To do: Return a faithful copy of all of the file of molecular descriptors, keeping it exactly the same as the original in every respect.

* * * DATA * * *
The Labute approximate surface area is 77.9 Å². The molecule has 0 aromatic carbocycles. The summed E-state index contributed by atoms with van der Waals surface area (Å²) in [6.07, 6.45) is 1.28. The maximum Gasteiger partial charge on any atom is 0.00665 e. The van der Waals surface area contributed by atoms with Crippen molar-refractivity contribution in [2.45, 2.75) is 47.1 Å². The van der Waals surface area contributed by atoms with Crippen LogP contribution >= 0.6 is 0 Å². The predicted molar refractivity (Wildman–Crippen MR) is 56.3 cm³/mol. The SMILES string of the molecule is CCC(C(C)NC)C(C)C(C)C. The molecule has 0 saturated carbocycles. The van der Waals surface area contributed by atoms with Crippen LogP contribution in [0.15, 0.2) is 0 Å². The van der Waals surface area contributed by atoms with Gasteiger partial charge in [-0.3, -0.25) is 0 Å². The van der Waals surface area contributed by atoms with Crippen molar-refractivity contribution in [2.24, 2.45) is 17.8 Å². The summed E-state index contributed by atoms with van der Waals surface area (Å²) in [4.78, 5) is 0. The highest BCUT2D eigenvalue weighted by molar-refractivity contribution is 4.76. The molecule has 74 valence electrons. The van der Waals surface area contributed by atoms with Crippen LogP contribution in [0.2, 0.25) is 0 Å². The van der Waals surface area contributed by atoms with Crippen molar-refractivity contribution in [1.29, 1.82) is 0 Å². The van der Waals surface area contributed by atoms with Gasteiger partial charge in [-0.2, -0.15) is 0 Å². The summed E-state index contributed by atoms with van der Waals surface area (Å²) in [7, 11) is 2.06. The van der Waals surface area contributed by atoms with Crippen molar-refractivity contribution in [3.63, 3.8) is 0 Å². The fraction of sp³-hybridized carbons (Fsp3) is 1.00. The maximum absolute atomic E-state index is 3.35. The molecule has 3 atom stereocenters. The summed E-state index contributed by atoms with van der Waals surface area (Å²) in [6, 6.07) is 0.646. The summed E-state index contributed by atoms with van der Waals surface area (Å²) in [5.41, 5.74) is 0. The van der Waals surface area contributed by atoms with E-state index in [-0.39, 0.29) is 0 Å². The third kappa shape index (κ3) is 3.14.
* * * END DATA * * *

The Labute approximate surface area is 77.9 Å². The molecule has 0 aromatic carbocycles. The summed E-state index contributed by atoms with van der Waals surface area (Å²) in [6.07, 6.45) is 1.28. The maximum Gasteiger partial charge on any atom is 0.00665 e. The van der Waals surface area contributed by atoms with Crippen molar-refractivity contribution in [2.45, 2.75) is 47.1 Å². The van der Waals surface area contributed by atoms with Crippen LogP contribution >= 0.6 is 0 Å². The predicted molar refractivity (Wildman–Crippen MR) is 56.3 cm³/mol. The SMILES string of the molecule is CCC(C(C)NC)C(C)C(C)C. The molecule has 0 saturated carbocycles. The van der Waals surface area contributed by atoms with Crippen LogP contribution in [0.15, 0.2) is 0 Å². The van der Waals surface area contributed by atoms with Gasteiger partial charge in [-0.3, -0.25) is 0 Å². The van der Waals surface area contributed by atoms with Crippen molar-refractivity contribution in [2.24, 2.45) is 17.8 Å². The summed E-state index contributed by atoms with van der Waals surface area (Å²) in [4.78, 5) is 0. The highest BCUT2D eigenvalue weighted by molar-refractivity contribution is 4.76. The molecule has 74 valence electrons. The van der Waals surface area contributed by atoms with Crippen LogP contribution in [0.2, 0.25) is 0 Å². The van der Waals surface area contributed by atoms with Crippen molar-refractivity contribution in [1.29, 1.82) is 0 Å². The van der Waals surface area contributed by atoms with Gasteiger partial charge in [-0.2, -0.15) is 0 Å². The summed E-state index contributed by atoms with van der Waals surface area (Å²) in [7, 11) is 2.06. The van der Waals surface area contributed by atoms with Crippen molar-refractivity contribution in [3.63, 3.8) is 0 Å². The fraction of sp³-hybridized carbons (Fsp3) is 1.00. The maximum absolute atomic E-state index is 3.35. The molecule has 3 atom stereocenters. The summed E-state index contributed by atoms with van der Waals surface area (Å²) in [6, 6.07) is 0.646. The summed E-state index contributed by atoms with van der Waals surface area (Å²) in [5.41, 5.74) is 0. The van der Waals surface area contributed by atoms with E-state index in [-0.39, 0.29) is 0 Å². The third kappa shape index (κ3) is 3.14.